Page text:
Campsite_View-150x150I must say that the camping arrangement was much more comfortable than I expected (even with the no-hot-water camp showers). Each morning saw a blazing sunrise climb into our valley location and then ended with a similar evening sunset.

The last two days of camping had us ranging further away into the Southern Rift Valley. We visited the community Entasopia_Solar_MicroGrid-e1423940813486-150x150at Entasopia where MANDO had supported the implementation of a solar mini-grid within the community. We stopped at the local medical clinic (called a “dispensary” though it had all the facilities for outpatient and basic surgical care). This clinic had sufficient solar to light the lights but not to run the equipment. Additionally, it was too far away and required too much power to receive the benefits of the solar mini-grid. The Deeper Missions team discussed options including the clinic’s own solar mini-grid.

We also visited a rural girls’ school originally built by Compassion International before being handed over to the local government. The assistant director showed us around the grounds and we were able to greet students and staff and get many of our questions answered Girls_School-150x150regarding the sufficiency of the school’s access to energy, water and sanitation.

Our visits to possible project sites in Maasailand concluded with a visit to the planned location for a safe house for girls under risk of early marriage and FGM and to a community needing a borehead well. The second stop, the busy Eremit_BusinessWoman-150x150Enkoireroi Market Center enjoys the benefit of a solar mini-grid installation but lacks water security. Deeper Missions has already teamed with MANDO to submit a small grant proposal to a Washington, DC area Rotary Club in order to top-off the funding already secured for this very needy project.

With confidence that there will soon be a reliable water supply the community has already embarked on building a medical clinic between the bustling business area and the local school.

Because the Maasai culture values and respects its visitors, the local family clans pulled out the stops, slaughteringMaasai_Warriors-150x150 and roasting a goat in our honor and provided an evening of Maasai warrior experiences with young men demonstrating singing, dancing and jumping all against the backdrop of a blazing fire and bright starlit night. It was a wonderful capstone event that made our brief time among the Maasai people a truly once-in-a-lifetime experience.

From here we began our trek north and west to visit other NGOs on the shores of Lake Victoria and into Uganda.

Reflections from Maasailand – Part I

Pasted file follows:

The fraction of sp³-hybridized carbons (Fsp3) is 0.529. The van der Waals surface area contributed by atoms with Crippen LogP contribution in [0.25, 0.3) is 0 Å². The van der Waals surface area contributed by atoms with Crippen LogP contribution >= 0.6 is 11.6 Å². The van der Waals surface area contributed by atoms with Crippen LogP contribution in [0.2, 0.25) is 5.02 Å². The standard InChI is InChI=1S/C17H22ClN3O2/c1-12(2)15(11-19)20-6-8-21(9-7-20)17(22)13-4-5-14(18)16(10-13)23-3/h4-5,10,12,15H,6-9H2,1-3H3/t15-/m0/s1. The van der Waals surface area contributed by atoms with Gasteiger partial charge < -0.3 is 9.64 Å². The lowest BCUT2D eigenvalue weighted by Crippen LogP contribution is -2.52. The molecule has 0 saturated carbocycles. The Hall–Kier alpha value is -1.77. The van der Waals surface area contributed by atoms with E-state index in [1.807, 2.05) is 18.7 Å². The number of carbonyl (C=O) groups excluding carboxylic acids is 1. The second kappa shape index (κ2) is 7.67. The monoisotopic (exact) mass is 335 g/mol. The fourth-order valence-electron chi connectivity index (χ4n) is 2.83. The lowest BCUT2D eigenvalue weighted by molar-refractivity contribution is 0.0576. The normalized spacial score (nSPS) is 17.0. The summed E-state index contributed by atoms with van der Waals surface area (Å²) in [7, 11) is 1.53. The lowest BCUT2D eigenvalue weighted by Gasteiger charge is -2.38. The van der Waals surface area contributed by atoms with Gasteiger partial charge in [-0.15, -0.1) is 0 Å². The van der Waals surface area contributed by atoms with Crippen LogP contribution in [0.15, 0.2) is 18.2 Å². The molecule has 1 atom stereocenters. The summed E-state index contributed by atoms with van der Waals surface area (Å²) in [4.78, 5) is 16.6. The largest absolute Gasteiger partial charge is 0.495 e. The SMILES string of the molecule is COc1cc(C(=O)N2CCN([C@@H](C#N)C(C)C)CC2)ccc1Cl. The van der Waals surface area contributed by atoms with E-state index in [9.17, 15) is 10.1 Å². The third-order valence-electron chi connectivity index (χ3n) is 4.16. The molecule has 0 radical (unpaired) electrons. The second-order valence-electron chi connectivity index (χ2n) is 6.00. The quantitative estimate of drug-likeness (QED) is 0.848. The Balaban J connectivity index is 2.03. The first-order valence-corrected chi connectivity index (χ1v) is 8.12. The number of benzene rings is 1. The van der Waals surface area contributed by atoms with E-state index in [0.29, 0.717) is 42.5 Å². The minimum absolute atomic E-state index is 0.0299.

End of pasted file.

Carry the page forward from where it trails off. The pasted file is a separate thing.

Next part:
After arriving in Nairobi very late (and having a deep personal discussion with customs about the solar lamps we were bringing in as gifts–though they were looking to tax them just the same) Wildlife-150x150Ross and I made our way to the Greengos Hotel where, the next day, we picked up board member, Kim, who arrived on an overnight bus from Kampala, Uganda where she is participating in a year-long public health fellowship.

We all visited the MANDO offices in the suburb of Karen before departing for our campsite home for the next four days in the Southern Rift Valley. Coming over the ridge from Nairobi and descending into the valley provided some breathtaking views and glimpses of wildlife we would be seeing daily during our local travels.

On the way to the campsite we stopped to visit a pre-school to discuss their water needs. The local Maasai community was very welcoming and patient as they explained the challenge of supplying water for the young students.

PrimarySchool-150x150After a meeting that included words of greetings from the elders, the Deeper Missions team and our host, Michael Sayo of MANDO, were honored to be invited to take chai tea with a local family in their traditional minyatta home.Minyatta-150x150

We then toured the Oloikum Nasira Primary School and received more greetings, traditional Maasai singing by some of the children and an explanation of their school teaching material and water needs, and viewed the construction progress on the new classrooms which the parents and community are funding.

WaterDam-150x150On the way to the campground we also saw a water catchment where rainwater is captured for the community and their animals. As you can see from the photo, the stored water cannot be kept clean and presents health challenges for the families which use it.

The campground and amenities were comfortable and all the “staff” were very welcoming (I use the term staff Campsite-150x150loosely as they were all family friends and relatives of our host Michael). They explained that the Maasai consider visitors a blessing and, as such, are treated with great kindness. We were not disappointed.

 

Countdown to Kenya – Part II

Ross and I are pleased to see the details and arrangements are falling into place and we are getting excited to get this trip started.

MANDO-150x150We (Kim Hanson is joining us when we arrive in Nairobi) are ready for a whirlwind tour of southwest and northwest Kenya to see all the amazing projects MANDO-Maasai is involved with, meet leaders in the communities where there are (or ought to be) energy, water and sanitation projects, and take in the beauty of the country from the windows of a Nissan X-Trail. When MANDO’s Director, Michael Sayo, described the areas we’d be visiting and the routes we’ll be taking, I estimated 1000-1500 miles in 10 days–including a 2-day excursion to Kampala, which is Kim’s current base of operations with her Baylor University public health fellowship.Akili-150x150

Another NGO we hope to meet up with is the Riley Orton Foundation who are doing important work to empower girls through education at the Akili Prep School in Kisumu. Thank you, David Omondi, for reaching out to us after one of your visiting team members from Arizona met a Deeper Missions board member who told her about our work. Insert a comment here about it being a small world :-)

micro-grid-150x150There are a number of other active NGOs and nonprofits, as well as social entrepreneurs such as Access Energy, who are helping MANDO realize their vision. One nonprofit is Green Empowerment in Oregon. Before leaving for the airport I had a nice phone conversation with their new Executive Director, Miel Hendrickson. She shares our excitement for the work being done in Kenya and opportunities to team with MANDO and other NGOs, particularly in the area of water wells and micro-grids for communities in Southern Rift Valley.

Watch for more news and photos as we learn more about the people and places of Kenya and Uganda!